LOUISVILLE, Ky. — Kentucky’s attorney general is recruiting hotel workers to join the fight against human trafficking.

The campaign announced Tuesday by Attorney General Andy Beshear urges Kentucky hotel owners to sign a pledge to have their staff complete online human trafficking training. The training warns them to look for signs of sex trafficking and instructs hotel staff on how to safely report the crime.

Enlisting front desk, housekeeping and other hotel workers is part of a larger effort to increase public vigilance against a crime that Beshear called “modern-day slavery.” One of the main impediments is that people often don’t recognize the signs of trafficking, he said.

“All it takes is a little bit of knowledge and a little bit of courage,” Beshear told reporters.

Beshear said his office is currently working 14 human trafficking cases and has assisted local law enforcement in an effort to resolve 96 other human trafficking complaints.

“Human trafficking victims are often the most marginalized in our society,” the attorney general said. “They are the lost, the lonely and the left behind. They are the exact people that my faith tells me that we have a duty to serve.”

Sex trafficking typically draws more attention during springtime celebrations leading up to the Kentucky Derby, when huge throngs of out-of-towners descend on Louisville. But vigilance is needed year round across the state, Beshear and activists said Tuesday.

Beshear’s office said it has trained more than 1,500 people statewide and forged partnerships with trucking industries as part of the attempted crackdown on trafficking.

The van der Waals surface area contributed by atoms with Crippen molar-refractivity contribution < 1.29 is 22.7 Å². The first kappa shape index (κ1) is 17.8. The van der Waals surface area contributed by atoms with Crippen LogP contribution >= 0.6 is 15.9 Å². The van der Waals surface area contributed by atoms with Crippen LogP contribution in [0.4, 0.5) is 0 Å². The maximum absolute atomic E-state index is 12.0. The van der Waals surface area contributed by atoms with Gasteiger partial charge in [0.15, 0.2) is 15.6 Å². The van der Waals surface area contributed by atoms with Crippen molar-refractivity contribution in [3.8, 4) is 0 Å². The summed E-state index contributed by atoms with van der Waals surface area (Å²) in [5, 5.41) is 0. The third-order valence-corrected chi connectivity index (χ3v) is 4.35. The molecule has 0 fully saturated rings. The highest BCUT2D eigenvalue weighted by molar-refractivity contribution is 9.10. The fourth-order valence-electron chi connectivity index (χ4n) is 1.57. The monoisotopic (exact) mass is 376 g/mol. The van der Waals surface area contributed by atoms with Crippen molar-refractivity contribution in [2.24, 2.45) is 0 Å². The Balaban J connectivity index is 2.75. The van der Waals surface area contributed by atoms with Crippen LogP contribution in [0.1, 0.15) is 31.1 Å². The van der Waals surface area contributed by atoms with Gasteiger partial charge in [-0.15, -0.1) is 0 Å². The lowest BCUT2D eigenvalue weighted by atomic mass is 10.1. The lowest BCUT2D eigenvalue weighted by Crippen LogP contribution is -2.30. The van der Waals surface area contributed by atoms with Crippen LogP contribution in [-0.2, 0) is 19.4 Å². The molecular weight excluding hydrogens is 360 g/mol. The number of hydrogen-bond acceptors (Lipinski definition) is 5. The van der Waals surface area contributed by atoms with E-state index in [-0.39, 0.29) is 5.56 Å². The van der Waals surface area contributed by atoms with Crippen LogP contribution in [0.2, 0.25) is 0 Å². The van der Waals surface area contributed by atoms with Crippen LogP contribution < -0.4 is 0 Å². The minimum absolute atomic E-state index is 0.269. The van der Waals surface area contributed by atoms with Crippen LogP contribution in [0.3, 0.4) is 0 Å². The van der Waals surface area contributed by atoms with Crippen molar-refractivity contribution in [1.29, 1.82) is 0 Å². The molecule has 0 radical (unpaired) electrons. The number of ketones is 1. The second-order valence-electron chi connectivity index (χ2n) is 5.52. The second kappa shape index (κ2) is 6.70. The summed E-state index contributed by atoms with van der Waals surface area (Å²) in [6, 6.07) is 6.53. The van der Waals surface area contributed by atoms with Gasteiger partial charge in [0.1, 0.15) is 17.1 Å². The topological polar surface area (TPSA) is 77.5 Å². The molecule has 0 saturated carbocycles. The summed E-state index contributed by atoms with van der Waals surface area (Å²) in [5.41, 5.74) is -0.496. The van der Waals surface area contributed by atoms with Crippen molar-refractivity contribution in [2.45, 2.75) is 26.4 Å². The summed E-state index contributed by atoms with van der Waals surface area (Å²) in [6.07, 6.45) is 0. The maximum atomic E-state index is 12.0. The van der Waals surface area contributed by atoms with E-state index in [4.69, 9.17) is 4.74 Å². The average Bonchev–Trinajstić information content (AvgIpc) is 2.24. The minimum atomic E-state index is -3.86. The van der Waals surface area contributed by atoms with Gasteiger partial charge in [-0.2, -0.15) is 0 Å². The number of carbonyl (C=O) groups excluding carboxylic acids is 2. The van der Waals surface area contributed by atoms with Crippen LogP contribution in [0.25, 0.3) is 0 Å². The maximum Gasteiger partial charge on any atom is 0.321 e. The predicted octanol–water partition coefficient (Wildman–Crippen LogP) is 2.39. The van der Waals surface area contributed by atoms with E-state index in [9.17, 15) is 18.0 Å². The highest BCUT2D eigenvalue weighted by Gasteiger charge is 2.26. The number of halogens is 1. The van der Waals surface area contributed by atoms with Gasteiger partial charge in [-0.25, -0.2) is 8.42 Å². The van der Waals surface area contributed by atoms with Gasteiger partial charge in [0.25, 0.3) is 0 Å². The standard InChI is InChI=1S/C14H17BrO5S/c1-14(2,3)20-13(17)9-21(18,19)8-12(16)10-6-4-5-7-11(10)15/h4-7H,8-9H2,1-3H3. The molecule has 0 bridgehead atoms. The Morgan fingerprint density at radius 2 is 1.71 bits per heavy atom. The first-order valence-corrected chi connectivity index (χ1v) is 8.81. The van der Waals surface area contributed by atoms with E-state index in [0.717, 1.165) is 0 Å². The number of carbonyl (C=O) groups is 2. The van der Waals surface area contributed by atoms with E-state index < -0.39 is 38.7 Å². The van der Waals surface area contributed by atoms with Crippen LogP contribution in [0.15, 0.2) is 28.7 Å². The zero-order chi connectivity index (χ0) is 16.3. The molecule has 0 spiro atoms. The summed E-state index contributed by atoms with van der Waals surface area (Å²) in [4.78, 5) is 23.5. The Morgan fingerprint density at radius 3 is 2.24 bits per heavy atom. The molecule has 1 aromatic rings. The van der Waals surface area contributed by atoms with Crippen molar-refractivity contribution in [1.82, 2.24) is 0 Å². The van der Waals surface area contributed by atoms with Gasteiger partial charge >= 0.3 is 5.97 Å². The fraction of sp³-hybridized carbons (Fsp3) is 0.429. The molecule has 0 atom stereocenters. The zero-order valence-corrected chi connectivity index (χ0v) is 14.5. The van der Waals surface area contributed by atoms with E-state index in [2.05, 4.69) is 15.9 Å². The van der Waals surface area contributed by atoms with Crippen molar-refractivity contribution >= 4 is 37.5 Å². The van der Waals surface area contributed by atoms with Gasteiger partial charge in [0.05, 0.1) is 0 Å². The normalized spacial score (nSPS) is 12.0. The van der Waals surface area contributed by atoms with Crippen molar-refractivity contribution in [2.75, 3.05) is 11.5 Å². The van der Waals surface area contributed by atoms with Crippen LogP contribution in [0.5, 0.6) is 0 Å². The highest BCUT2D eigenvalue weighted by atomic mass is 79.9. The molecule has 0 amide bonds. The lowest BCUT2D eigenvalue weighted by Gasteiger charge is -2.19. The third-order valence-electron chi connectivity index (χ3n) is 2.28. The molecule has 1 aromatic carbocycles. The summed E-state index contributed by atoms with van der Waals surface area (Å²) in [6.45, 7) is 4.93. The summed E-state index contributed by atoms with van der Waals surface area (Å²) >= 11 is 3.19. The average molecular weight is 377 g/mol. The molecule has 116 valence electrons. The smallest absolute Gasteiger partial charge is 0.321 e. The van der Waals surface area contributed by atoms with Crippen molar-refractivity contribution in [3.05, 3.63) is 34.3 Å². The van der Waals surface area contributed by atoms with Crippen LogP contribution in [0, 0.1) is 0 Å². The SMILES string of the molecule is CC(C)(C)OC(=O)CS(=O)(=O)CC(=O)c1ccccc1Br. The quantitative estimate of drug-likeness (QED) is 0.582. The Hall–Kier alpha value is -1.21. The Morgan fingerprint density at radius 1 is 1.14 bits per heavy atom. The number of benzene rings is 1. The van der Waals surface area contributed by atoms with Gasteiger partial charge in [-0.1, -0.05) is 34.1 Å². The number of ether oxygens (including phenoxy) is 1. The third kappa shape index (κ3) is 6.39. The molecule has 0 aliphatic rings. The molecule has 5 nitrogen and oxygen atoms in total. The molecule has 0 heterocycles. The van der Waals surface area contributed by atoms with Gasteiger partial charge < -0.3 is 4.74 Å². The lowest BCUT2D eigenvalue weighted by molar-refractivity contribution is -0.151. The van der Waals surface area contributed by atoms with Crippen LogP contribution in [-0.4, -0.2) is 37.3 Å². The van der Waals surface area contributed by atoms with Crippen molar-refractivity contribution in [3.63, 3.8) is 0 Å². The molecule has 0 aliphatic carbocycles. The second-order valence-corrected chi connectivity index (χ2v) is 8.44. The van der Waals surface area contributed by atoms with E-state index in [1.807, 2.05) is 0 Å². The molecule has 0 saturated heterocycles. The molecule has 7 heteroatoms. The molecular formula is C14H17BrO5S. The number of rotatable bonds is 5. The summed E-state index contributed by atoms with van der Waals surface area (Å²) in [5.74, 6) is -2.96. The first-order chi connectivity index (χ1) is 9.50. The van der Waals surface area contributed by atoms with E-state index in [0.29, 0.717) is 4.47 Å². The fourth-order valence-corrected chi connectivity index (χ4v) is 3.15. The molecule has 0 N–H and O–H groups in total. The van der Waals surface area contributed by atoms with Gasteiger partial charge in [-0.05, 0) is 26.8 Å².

This summer Beshear’s office provided human trafficking prevention training sessions for health care workers, local leaders and law enforcement.

Now, with the campaign to spread the training to thousands of hotel workers, the goal is to make sure there’s “no place for these traffickers to hide,” Beshear said.

The hotel industry is on the front line of the fight, said Amy Nace-DeGonda, a Catholic Charities case manager in Louisville who works with human trafficking victims.

She cited National Human Trafficking Hotline reports indicating there were 1,434 cases of human trafficking in hotels and motels nationwide from 2007 to early 2015.

“By recognizing the indicators of both labor and sex trafficking, hotel employees can make a report to the appropriate agency,” she said. “Making reports increases the chances that a survivor can reach needed services.”

Hotels completing the pledge to train workers will be recognized on the AG’s office website.

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BRUCE SCHREINER
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